Sunday, September 26, 2010
I’ll bring Obama home, says new envoy in Washington
Photo | White House Ambassador Elkanah Odembo Absalom poses for a picture with President Barack Obama after handing in his credentials at the Oval Office on August 10, 2010.
By Kevin J. Kelley firstname.lastname@example.org
Posted Saturday, September 25 2010 at 22:00
Odembo says his priority is to increase American investment in Kenya
Elkanah Odembo is taking over as Kenya’s Ambassador to the United States at a time of good feelings between the two countries, enhanced by the easing of tensions that complicated dealings between the Obama administration and Mr Odembo’s predecessor, Peter Ogego.
“There’s tremendous goodwill toward Kenya now. I feel it everywhere I go,” Mr Odembo said in an interview on the sidelines of last week’s United Nations sessions in New York.
Mr Odembo’s work in the US will be supplemented by the image-building activities being undertaken by CLS & Associates, a Washington PR firm.
Kenya has also retained the Moffett Group, headed by a former member of the US Congress, to lobby for the country on Capitol Hill.
Kenya has paid the two firms nearly $900,000 (Sh72 million) since mid-2009, according to a September 24 report in The Hill, a Congress-focused newspaper.
Kenya’s new Constitution is seen in the US as offering a historic opportunity to overcome corruption, which had soured Washington’s attitude toward Nairobi, Mr Odembo said in the interview with the Sunday Nation.
Asked to compare his diplomatic style with that of his predecessor, Mr Odembo said he brings to the job none of the baggage that had previously been weighting the work of the embassy in Washington.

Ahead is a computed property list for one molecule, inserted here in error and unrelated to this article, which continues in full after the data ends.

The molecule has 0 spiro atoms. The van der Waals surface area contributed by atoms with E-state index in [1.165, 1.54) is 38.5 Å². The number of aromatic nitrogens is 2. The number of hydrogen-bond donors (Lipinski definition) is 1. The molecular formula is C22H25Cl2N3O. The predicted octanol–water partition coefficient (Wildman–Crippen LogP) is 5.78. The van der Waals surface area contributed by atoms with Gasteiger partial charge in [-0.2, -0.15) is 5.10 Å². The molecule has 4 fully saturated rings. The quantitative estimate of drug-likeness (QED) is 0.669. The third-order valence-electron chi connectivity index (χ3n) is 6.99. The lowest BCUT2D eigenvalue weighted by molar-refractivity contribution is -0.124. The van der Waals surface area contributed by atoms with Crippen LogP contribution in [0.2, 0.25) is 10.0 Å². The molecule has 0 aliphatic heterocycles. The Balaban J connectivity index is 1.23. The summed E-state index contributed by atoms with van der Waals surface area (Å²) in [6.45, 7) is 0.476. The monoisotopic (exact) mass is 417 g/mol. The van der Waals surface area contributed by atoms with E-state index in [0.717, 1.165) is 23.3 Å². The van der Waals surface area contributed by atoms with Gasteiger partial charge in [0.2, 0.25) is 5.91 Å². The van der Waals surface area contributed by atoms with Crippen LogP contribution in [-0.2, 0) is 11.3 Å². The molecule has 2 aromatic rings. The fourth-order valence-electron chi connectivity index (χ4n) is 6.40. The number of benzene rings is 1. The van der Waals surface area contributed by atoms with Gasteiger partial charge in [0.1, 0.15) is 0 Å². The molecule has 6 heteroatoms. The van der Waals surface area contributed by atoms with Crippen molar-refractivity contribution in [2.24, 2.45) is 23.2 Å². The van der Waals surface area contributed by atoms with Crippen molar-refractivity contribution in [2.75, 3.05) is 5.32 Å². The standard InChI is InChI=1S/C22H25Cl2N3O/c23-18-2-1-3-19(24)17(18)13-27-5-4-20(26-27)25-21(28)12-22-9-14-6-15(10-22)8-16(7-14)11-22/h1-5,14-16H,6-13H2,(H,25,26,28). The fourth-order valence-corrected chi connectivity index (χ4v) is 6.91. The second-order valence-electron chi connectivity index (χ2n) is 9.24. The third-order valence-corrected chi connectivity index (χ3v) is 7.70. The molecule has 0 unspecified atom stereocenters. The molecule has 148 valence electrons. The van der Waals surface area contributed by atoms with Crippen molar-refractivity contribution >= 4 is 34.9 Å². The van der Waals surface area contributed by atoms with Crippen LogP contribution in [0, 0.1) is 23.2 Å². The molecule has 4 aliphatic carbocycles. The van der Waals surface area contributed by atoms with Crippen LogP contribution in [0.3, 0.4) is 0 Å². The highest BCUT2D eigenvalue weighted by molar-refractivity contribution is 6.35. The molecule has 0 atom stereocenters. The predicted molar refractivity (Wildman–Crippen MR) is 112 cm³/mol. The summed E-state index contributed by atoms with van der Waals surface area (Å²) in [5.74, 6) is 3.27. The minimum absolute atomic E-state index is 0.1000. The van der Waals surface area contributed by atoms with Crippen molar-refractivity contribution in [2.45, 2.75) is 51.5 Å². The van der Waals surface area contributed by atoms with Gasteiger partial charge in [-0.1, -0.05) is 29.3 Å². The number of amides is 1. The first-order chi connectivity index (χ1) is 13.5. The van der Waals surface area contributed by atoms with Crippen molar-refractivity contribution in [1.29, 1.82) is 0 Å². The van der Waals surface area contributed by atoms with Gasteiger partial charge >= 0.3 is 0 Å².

The tall, dapper, US-educated envoy made clear his disapproval of the attack Mr Ogego launched on then-Senator Barack Obama four years ago.
Responding to Mr Obama’s criticisms of corruption during a 2006 visit to Kenya, Mr Ogego at the time accused the future president of “bad taste” in making “unprovoked and uncalled-for statements”.
Mr Obama had no cause to publicly find fault with Kenya “other than what appears to be to seek cheap publicity and inconsequential populism,” he said in a letter to the senator.
“Obama had said things we had been saying ourselves,” Mr Odembo said. “There’s no criticism the US government can direct to Kenya that is stronger than any criticisms I have put forward.”
He said Kenya has “messed up” a chance to earn hundreds of millions of dollars worth of US development aid.
Four years ago, Kenya was assigned to a “threshold programme” to help it resolve corruption issues that had prevented the country from qualifying for a performance-based Millennium Challenge grant.
US officials provided $12.7 million (Sh1 billion) for that initiative, but Kenya has made little progress in cleaning up the targeted procurement operation at the Kenya Medical Supplies Agency, the ambassador said.
Mr Odembo, who presented his credentials to President Obama last month, was also critical of Kenya’s response to the trade benefits available through the African Growth and Opportunity Act.
Rather than “moaning and crying” about proposals to extend Agoa trade preferences to competitors like Cambodia, African officials “should get on with our own efforts” to develop capacity, he said.
One of his top priorities in Washington, he said, will be to attract additional US investment to Kenya.
A few big American corporations do business in Nairobi, but smaller and medium-size enterprises, especially in the service sector, can also be convinced to enter the Kenyan and regional markets.
He said he had been introduced to several professors at Harvard and the Massachusetts Institute of Technology by Prof Calestous Juma, a Kenyan who heads a science and international affairs centre at Harvard’s Kennedy School of Government.
Prof Juma is keen for Kenya to establish an honorary consulate in the Boston/Cambridge area.
Organising the diaspora will be among his top objectives, Mr Odembo said, noting that he has a background in community organising through his founding directorship of the Ufadhili Trust, a Nairobi-based NGO that promotes social action in East Africa.
Asked when President Obama might be expected to make good on his promise to visit his father’s homeland, Mr Odembo said: “One of my major goals is to see that he goes to Kenya before the end of 2011”.
Posted by ME at 1:01 AM